What is at stake

We believe hard work should be recognized, respected and rewarded — and nobody works harder than the American farmer.

But today, no matter how hard they work, a series of growing challenges threaten farms and livelihoods across the country.

The challenges

Some of the most pressing problems that farmers must deal with today in order to stay viable for the future are:

  • rapidly rising input costs
  • falling commodity costs requiring farmers do more with less
  • increasingly frequent extreme weather, including droughts and flooding

These issues threaten rural livelihoods today, and jeopardize farmers’ ability to pass on their land and their life’s work to the next generation. They also weaken America’s position as one of the world’s most food secure countries.

The Solution

Traditional working lands conservation programs have been designed to support farmers in overcoming exactly these challenges.

They are among the most successful, popular and oversubscribed of all USDA programs.

  • In 2022, 73% of applicants were denied access due to lack of funding.
  • In response, Congress allocated $20 billion to make these programs accessible to the thousands of farmers who already applied or wanted to apply.

But now, Congress is considering rolling back these investments in the Farm Bill.

The threat

Today, money is flowing directly to our nation’s heartland, and farmers are putting it to good use on the ground.

  • Many of them have already made long-term plans, which would be jeopardized if funding was removed.
  • Many new participants would be completely cut off from the opportunities that brought increased productivity, profits and security for other farms in their areas.

Congress should protect our investment in the American farmer in the Farm Bill. It has a direct impact on tens of thousands of businesses and families across the nation — and on the future of American agriculture, food sovereignty and food security.

Now more than ever, we need to stand with our hard-working farmers.

The programs

Funding is currently at risk for the following key conservation programs.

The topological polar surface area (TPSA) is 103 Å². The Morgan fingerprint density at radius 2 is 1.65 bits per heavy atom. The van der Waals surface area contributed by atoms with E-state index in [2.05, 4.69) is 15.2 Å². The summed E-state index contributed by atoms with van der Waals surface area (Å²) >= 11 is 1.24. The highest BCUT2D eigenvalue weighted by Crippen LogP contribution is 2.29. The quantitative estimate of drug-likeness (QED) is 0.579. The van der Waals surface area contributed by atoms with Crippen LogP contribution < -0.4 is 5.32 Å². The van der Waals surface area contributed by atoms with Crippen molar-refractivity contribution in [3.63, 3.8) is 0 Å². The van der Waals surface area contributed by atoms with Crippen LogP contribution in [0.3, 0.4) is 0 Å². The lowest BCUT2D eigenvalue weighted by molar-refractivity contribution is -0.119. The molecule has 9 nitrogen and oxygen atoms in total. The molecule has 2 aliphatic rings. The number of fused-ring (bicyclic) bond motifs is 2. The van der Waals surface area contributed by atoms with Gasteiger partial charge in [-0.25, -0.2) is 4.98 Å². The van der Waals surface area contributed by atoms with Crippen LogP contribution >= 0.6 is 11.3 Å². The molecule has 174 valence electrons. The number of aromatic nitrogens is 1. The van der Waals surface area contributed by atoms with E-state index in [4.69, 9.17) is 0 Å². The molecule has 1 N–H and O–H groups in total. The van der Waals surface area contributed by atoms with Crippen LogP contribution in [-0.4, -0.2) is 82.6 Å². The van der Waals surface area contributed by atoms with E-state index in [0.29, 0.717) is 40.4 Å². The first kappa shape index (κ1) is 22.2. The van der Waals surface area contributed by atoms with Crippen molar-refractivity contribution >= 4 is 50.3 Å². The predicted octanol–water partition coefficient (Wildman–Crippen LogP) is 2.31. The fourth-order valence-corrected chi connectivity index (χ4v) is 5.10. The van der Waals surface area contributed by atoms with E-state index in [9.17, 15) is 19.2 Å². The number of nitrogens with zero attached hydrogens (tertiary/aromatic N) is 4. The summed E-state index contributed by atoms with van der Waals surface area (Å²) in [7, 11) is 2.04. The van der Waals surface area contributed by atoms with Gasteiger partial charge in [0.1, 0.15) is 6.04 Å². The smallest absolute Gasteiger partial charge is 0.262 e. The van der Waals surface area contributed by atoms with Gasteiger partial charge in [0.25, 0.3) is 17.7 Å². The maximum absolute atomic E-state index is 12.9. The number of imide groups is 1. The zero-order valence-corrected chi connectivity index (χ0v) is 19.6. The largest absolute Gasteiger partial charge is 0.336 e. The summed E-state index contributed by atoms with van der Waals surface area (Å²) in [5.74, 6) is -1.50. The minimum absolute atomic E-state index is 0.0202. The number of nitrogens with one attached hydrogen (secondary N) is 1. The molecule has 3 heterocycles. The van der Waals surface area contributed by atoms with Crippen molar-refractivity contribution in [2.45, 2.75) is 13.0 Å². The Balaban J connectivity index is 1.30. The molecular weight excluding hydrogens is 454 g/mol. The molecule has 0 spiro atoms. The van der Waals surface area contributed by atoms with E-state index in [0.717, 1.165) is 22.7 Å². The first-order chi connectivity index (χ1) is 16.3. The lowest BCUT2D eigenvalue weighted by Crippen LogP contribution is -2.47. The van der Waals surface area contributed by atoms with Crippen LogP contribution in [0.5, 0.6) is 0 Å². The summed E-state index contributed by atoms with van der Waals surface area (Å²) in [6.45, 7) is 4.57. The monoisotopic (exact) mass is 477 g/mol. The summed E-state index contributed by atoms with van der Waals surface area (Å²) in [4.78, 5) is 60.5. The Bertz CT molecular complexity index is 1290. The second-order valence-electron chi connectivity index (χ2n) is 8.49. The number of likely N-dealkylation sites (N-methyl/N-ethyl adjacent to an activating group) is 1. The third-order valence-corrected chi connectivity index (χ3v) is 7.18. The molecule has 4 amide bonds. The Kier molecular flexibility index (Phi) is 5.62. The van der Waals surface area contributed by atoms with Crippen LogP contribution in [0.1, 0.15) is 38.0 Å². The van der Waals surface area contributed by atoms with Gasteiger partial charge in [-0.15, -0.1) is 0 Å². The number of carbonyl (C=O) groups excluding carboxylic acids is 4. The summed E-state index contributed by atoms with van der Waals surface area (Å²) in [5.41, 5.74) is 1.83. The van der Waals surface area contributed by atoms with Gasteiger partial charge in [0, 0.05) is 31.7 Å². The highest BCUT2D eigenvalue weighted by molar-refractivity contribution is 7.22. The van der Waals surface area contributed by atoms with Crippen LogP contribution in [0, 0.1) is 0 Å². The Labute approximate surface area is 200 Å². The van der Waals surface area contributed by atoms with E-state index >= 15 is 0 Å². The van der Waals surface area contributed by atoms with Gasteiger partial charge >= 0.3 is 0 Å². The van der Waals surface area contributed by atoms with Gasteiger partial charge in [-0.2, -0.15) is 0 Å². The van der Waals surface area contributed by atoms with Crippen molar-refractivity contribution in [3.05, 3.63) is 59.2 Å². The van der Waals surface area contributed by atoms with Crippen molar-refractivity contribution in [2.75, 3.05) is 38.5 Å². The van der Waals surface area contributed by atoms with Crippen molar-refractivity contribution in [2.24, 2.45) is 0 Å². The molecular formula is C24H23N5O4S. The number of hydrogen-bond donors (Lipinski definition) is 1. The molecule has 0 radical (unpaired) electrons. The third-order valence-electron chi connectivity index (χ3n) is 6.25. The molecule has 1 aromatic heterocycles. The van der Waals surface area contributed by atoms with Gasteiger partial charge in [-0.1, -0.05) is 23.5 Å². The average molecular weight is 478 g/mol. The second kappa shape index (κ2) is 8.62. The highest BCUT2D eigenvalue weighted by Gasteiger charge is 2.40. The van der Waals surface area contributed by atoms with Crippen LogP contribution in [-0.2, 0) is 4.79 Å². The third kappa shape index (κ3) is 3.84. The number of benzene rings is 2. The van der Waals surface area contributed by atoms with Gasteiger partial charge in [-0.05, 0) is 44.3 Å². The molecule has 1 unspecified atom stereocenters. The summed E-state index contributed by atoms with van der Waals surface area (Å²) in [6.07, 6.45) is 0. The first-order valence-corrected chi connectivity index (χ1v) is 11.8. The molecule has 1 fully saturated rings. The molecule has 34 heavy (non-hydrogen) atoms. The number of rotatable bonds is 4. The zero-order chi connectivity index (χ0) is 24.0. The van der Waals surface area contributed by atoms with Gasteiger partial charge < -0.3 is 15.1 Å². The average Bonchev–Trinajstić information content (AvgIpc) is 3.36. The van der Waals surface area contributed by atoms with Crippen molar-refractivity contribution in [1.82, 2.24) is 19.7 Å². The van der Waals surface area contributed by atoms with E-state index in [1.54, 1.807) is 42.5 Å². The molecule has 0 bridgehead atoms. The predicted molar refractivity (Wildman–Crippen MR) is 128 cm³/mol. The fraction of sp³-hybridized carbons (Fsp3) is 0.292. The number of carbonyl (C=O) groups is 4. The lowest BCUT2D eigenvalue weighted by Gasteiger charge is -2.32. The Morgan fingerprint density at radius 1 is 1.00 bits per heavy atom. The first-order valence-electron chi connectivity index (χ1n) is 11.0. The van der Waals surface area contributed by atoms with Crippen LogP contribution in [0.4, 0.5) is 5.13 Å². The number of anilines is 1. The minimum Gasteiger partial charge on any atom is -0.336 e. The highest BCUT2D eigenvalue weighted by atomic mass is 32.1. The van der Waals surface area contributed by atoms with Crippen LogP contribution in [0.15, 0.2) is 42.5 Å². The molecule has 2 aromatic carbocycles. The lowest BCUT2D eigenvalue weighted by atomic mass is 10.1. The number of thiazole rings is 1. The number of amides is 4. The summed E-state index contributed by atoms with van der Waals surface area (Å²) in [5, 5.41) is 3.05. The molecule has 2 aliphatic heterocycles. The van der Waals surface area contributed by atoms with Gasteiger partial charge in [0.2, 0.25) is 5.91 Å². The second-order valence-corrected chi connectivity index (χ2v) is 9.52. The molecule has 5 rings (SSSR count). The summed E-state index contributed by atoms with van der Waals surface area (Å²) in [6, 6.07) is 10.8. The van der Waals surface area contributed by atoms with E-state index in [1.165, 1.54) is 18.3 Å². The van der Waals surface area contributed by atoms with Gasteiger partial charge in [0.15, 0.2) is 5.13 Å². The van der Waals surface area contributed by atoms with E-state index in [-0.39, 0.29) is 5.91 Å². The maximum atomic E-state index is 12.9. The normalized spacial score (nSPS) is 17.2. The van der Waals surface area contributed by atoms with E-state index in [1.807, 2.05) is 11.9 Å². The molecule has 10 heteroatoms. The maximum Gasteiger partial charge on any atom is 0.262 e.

The Environmental Quality Incentives Program

is NRCS’ flagship conservation program that helps farmers, ranchers and forest landowners integrate conservation into working lands.


The Conservation Stewardship Program

helps farmers build on their existing conservation efforts while strengthening their operation.


The Regional Conservation Partnership Program

is a partner-driven approach to conservation that funds solutions to natural resource challenges on agricultural land.


The Agricultural Conservation Easement Program

helps landowners, land trusts, and other entities protect, restore, and enhance wetlands or protect working farms and ranches through conservation easements.


Conservation Technical Assistance

helps ensure staff capacity at the Natural Resource Conservation Service (NRCS) which is responsible for administering these conservation programs and fostering partnerships between NRCS and millions of private landowners.

The Programs Offer Support to Producers in the Following Areas

Soil Health

Reducing soil erosion, improving water infiltration, and increasing nutrient cycling. Decreasing money spent on inputs like fertilizers and building more resilient and productive soils over time.

Nitrogen Management

Strengthening plant health and productivity, improving water quality, lowering input costs and improving or maintaining soil organic matter.

Livestock Waste

Improving livestock waste management.

Grazing and Pasture

Improving livestock forage while sequestering carbon in perennial biomass and soils.

Agroforestry and Wildlife Habitat

Improving forest and tree health, supporting wildlife and reducing erosion.

Restoration of Disturbed Lands

Reducing erosion, improving water quality and restoring habitats.

Energy Efficiency

Lowering input costs and improving air quality.

Restoration of Wetlands

Reducing soil erosion and improving groundwater and surface water quality as well as wildlife habitat.

Rice Cultivation

Conserving valuable water resources, reducing soil erosion and improving plant productivity and plant health.